Alternatively, there has been plenty of inflation, it just hasn't gone much into consumer prices (yet). It went into asset prices that were presumed to represent claims on future resources but that have turned out to represent nothing at all.
    , @EldnahYm
    The U.S. inflation of the 1970s was a result of the oil crisis in the Middle East. Volcker's high interest policies had nothing to do with the decline of inflation in the U.S.
    , @Achmed E. Newman
    Like a number of other commenters here, or just astute Americans in general, I don't believe the numbers out of the creative green-eyeshade boys at the BLS (Bureau of Labor Statisitcs - the group that seems to have taken on the calculating and publishing of economics numbers). One can go to the Shadow Stats site to get a lot more info. than I could possible tell you.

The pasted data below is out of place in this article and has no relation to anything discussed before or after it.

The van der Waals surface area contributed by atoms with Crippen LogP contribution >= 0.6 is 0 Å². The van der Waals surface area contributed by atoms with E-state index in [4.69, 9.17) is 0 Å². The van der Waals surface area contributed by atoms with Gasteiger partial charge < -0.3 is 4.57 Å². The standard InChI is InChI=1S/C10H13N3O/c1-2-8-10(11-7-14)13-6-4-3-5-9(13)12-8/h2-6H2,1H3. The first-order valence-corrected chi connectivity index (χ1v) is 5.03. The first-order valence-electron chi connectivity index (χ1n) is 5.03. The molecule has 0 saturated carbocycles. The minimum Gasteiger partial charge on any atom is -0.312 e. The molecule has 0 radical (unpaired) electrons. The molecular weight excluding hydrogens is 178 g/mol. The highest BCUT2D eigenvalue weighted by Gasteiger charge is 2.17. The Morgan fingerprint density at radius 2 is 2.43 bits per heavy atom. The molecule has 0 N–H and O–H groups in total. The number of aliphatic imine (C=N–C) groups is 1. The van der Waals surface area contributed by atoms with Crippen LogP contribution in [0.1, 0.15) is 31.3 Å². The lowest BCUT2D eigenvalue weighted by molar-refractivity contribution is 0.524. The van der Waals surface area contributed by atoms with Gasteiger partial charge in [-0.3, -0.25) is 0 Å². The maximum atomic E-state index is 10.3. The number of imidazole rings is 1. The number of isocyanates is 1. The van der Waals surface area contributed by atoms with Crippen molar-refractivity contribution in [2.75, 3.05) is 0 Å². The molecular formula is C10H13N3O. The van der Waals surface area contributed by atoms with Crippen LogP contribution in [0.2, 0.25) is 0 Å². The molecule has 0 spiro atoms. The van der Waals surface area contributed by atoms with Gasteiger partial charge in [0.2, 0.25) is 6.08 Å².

However, the Peak Stupidity site has the topic key Inflation (sorry, you'll have to scroll down). I've got lots of real numbers for everyday must-purchase items. One could tell me that I'm just picking and choosing, but you read some of these and tell me they don't add up to a big portion of the "basket" of goods and services that most Americans spend their money on.

    BTW, I agree also with the commenter about the difficulty of comparing apples to oranges. Hell even that basket with the goods and services in it is made in China and will fall apart in 6 months. ;-} There is the term we pretend-economists use, called "Hedonics". Read, if you've got time (and I'd appreciate it) some here: Measuring Inflation: Hooked on Hedonics, The Solution for Dilution is Substitution, Hedonics - Pleasure from Products and Services, and Hedonics in the Current Era of Cheap China-made Crap.

    I went long here - another comment is coming on my inflation examples.

    , @Achmed E. Newman
    Okay, Yahya:

    - Food: I could give you many examples from memory, as I bought food for myself for many years. If I give specific examples, it'd be considered cherry picking, so you'd have to read my site.